The darker, grittier scenes from the initial trailer and screenshots represented what would be the Survival mode where the goal is make your way safely down a treacherous mountain while battling the elements. Batty emphasized that it's not about dodging bullets or wielding any kind of weapons. The goal here is to mimic what's going on in the real world of boardercross, where extreme sports enthusiasts risk their necks traversing some of the most dangerous peaks in the world. The danger here, however, is Mother Nature, which can include and is not limited to snowstorms, avalanches, fog, and rock slides. The only thing that is being tracked as you blaze down the icy slopes is your speed and elevation. You'll have access to a wing suit (think of flying squirrels), an ice axe, and potentially other gear. Batty described it as, "Think of what Borderlands did for guns; we're going to try to do the same thing with gear." As seen in the trailer, the helicopter acted as our guide and our ticket to access other unexplored portions of the mountain. In the presentation, we saw how a snowboarder could leap off of a conveniently placed ramp and cling onto the rails of a hovering helicopter. Fear of heights is not an option.
The locations are going to be based on real-world mountains, and Batty mentioned that the goal is to create an extreme experience for players, taking them to vistas that they would likely never see. You can enjoy a sunset at the top of Mount Everest or hang out along the jagged peaks of Mont Blanc. To create this experience, EA Canada downloaded all of NASA's data of the topography of the planet, so the foundations of all the mountain ranges are drawn from real terrain. To make things interesting and more viable in the SSX world, however, layers have been added and runs have been molded. So you'll be able to do more tricks and find alternative paths.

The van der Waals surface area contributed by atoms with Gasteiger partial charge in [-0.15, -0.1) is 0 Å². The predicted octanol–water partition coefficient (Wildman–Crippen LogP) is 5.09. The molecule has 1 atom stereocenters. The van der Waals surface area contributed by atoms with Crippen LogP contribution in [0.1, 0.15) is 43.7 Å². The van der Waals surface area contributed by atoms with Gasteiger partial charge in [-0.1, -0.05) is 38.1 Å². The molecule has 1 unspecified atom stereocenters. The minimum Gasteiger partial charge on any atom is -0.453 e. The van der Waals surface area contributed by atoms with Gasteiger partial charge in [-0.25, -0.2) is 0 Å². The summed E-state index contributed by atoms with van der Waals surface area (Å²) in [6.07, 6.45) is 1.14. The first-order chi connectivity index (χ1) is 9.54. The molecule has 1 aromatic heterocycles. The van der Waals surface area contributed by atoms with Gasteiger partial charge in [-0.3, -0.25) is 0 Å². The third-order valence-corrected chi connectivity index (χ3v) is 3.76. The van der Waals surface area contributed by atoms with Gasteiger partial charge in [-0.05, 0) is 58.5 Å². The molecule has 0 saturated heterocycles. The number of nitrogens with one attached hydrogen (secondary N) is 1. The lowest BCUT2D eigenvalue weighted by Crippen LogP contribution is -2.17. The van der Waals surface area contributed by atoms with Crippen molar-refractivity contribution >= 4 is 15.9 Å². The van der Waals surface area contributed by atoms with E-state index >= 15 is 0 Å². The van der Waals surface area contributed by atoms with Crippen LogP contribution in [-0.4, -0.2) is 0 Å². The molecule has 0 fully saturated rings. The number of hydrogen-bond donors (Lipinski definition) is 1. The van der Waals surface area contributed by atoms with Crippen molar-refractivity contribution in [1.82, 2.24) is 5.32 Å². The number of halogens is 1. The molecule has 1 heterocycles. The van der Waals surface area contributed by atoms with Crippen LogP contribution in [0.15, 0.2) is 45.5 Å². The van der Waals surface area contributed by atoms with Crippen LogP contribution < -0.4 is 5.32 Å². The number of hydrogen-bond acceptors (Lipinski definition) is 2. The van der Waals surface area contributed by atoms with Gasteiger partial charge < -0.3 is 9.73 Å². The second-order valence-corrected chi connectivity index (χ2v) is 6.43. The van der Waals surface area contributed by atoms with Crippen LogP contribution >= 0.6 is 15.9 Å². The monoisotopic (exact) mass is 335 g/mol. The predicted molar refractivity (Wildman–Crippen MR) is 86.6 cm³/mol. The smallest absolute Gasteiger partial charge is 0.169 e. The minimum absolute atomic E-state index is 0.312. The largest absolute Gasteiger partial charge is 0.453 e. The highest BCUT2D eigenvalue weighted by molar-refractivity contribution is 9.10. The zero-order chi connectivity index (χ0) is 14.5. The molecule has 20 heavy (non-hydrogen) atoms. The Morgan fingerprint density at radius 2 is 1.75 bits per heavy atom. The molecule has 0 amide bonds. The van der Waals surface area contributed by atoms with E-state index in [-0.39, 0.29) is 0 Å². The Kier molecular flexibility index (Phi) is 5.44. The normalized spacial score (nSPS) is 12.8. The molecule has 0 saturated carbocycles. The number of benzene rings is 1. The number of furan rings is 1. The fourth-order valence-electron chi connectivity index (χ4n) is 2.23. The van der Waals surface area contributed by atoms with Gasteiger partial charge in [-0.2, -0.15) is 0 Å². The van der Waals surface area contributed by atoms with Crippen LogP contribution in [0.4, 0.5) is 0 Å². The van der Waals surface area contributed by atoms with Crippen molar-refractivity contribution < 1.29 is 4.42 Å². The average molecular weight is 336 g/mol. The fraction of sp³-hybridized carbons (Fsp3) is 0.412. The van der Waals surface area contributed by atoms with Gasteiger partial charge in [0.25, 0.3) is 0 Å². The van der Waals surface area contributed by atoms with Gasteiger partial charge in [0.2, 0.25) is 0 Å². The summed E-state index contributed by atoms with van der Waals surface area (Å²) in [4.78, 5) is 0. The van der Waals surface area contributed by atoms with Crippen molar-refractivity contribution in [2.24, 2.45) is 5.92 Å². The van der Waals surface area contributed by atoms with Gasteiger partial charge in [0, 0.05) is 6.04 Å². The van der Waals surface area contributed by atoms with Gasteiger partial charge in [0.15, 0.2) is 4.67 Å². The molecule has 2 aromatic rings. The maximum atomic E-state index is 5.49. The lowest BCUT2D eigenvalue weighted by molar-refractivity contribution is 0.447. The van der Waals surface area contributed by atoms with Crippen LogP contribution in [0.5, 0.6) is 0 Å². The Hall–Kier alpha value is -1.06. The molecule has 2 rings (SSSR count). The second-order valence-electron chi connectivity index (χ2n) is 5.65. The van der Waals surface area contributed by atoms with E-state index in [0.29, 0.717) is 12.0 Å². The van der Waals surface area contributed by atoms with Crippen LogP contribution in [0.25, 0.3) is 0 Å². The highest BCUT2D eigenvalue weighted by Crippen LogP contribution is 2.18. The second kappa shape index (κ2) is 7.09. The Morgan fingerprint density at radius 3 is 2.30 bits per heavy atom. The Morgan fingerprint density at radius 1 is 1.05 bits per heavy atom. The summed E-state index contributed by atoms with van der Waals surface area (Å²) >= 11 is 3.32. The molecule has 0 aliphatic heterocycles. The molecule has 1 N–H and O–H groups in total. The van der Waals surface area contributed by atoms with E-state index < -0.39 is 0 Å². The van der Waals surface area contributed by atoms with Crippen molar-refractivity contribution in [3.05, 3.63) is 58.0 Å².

Batty also talked about how the initial SSX had eight levels and SSX3 only had the illusion of an open mountain when it really wasn't open. He wants this game to be big, so he initially proposed 300 levels, thinking that the number always ends up shrinking throughout the development cycle anyway. Even so, 300 is a lofty number. What it has is 18 major mountain ranges that include 70 open mountains with multiple drop points in each. There's supposed to be somewhere between 200 and 300 drop points so that you'll get a different experience, depending on where you start. The fact that you can now virtually go anywhere will make each run unique.
The final point that Batty touched on was the characters, and only Elise has been confirmed so far. The rest is up to the fans. A Facebook page has been set up to get fans to vote for characters they want to see return. We're assuming the major players will be back, like Mac and Zoe, and new faces will be added to the roster. Even though the characters and the environments have a new look, it seems like the developers are sticking to the familiar arcade-y gameplay we all know and love. We'll be getting more updates in the near future, so stay tuned for more details. SSX is currently scheduled to be released on the Xbox 360 and PlayStation 3 in January 2012.